Okinawa Center Looks To Future

Wednesday - September 16, 2009
By Kerry Miller
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The theme for Hawaii United Okinawa Association’s expansion plan is “Ikuyu Madin” (building from generation to generation), and it’s coming through loud and clear.

The city Department of Planning and Permitting accepted a zone change application in June from HUOA to build the Hawaii Okinawa Plaza at 94-1042 Ka Uka Blvd., currently a vacant lot across the street from the nonprofit’s office in Waipio. It plans to build a commercial complex and a two-story parking structure to serve area residents, industrial park tenants, the regional market and internal businesses. The parking structure, specifically, will provide overflow parking and possibly more meeting space for the HUOA.

Additional parking, explained capital campaign project chairman Alan Chinen, was the original reason for the expansion, but when the planning started the project evolved into something more.


“The (campaign) started in 2004 primarily to purchase the adjacent property,” Chinen explained.“As we moved forward, we looked at how can we develop it for future generations.As we got closer into production we evolved, worked on a business plan, started to look at the potential of the building.”

The long-range plan, he added, is to have a revenue stream to support future activities at the center, as well as have more parking. The site currently is zoned for I-2 zone, light industrial,but the process has begun to convert to an IMAX zone for professional use, such as banks, physicians’ or attorneys’ offices.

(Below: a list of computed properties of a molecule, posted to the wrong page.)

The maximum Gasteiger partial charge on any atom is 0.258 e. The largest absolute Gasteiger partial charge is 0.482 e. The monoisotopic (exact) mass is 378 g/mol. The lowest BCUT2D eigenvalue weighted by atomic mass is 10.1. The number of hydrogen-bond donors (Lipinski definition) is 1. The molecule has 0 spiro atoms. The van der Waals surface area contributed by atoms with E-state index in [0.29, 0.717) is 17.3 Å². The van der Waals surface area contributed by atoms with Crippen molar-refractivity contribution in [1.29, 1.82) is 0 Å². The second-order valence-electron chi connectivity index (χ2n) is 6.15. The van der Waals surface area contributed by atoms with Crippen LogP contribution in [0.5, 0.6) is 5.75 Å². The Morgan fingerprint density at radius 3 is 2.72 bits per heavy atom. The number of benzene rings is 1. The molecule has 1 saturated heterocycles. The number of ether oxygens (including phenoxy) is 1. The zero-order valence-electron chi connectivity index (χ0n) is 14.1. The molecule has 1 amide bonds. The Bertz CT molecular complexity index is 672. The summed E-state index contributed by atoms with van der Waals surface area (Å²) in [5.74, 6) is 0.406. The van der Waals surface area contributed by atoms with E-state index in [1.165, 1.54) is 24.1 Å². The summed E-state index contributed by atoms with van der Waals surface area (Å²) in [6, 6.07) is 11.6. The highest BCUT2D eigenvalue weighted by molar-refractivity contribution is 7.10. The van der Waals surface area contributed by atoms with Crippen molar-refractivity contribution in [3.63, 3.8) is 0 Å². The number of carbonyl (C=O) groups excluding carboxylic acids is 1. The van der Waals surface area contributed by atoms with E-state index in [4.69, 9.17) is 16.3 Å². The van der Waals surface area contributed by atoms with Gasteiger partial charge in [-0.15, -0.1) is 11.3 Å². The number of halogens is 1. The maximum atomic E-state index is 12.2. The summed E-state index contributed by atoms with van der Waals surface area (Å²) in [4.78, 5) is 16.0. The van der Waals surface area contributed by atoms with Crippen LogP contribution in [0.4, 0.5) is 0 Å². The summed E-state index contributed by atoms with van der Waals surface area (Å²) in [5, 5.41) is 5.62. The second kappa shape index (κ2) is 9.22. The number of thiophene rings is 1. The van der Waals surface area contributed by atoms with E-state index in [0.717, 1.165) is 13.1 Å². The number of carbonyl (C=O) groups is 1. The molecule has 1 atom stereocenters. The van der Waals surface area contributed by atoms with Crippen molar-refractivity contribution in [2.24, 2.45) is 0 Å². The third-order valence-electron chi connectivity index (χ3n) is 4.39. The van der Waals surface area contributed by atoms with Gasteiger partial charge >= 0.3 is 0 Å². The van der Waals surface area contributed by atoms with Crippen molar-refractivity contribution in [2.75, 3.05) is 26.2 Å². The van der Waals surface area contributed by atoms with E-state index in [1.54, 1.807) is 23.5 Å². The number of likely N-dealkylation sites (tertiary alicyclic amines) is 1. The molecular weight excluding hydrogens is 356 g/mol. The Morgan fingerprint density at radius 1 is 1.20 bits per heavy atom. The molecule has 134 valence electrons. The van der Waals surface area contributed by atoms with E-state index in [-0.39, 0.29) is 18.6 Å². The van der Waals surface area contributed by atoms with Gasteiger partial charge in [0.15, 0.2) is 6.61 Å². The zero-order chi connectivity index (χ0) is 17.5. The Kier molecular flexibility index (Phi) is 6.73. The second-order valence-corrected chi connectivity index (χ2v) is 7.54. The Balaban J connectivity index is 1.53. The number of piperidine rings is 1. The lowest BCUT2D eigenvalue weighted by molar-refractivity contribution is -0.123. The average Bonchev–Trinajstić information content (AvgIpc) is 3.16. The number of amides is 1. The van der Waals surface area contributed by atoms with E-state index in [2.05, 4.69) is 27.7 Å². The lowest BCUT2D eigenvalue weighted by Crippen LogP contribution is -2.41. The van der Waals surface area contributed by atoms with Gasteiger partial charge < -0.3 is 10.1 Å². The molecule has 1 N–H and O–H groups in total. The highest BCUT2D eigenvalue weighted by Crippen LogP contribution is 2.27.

HUOA bought the 1.99-acre parcel in July 2006 for $3.5 million - borrowed from the USDA. The initial goal was to raise $9 million to buy the land and start construction. The group has raised $4.6 million so far and is hoping to make it to $5.5 million so they can actually put shovels in the ground.

A major funding stream was its annual Okinawan Festival Sept. 5-6 at Kapiolani Park, which also served at the kick off for HUOA’s"9-9-9"campaign.

“It’s a fun way to get people involved,” Chinen explained.“They can make out donation checks dated for 9/9/09 in amounts of $9.99 or $99.99. The money we generate - funds we’re grateful to receive - helps to support cultural activities for the future.”

The number nine symbolizes “everlasting"as well as good luck for Okinawans, said HUOA’s Karen Kuba-Hori. Since the new facility is to serve future generations, the symbol is even more significant. To that end, HUOA also hosted special guests Sept. 9 at the center, featuring art, cultural exhibits and entertainment.

Hawaii Okinawa Center currently houses a banquet room and administrative offices and is widely used by the community for meetings and special events.

“It’s one way we can share with the community our heritage and culture,“said Chinen.

HUOA opened the center in 1990 with a mission to preserve, promote and perpetuate Okinawan culture.

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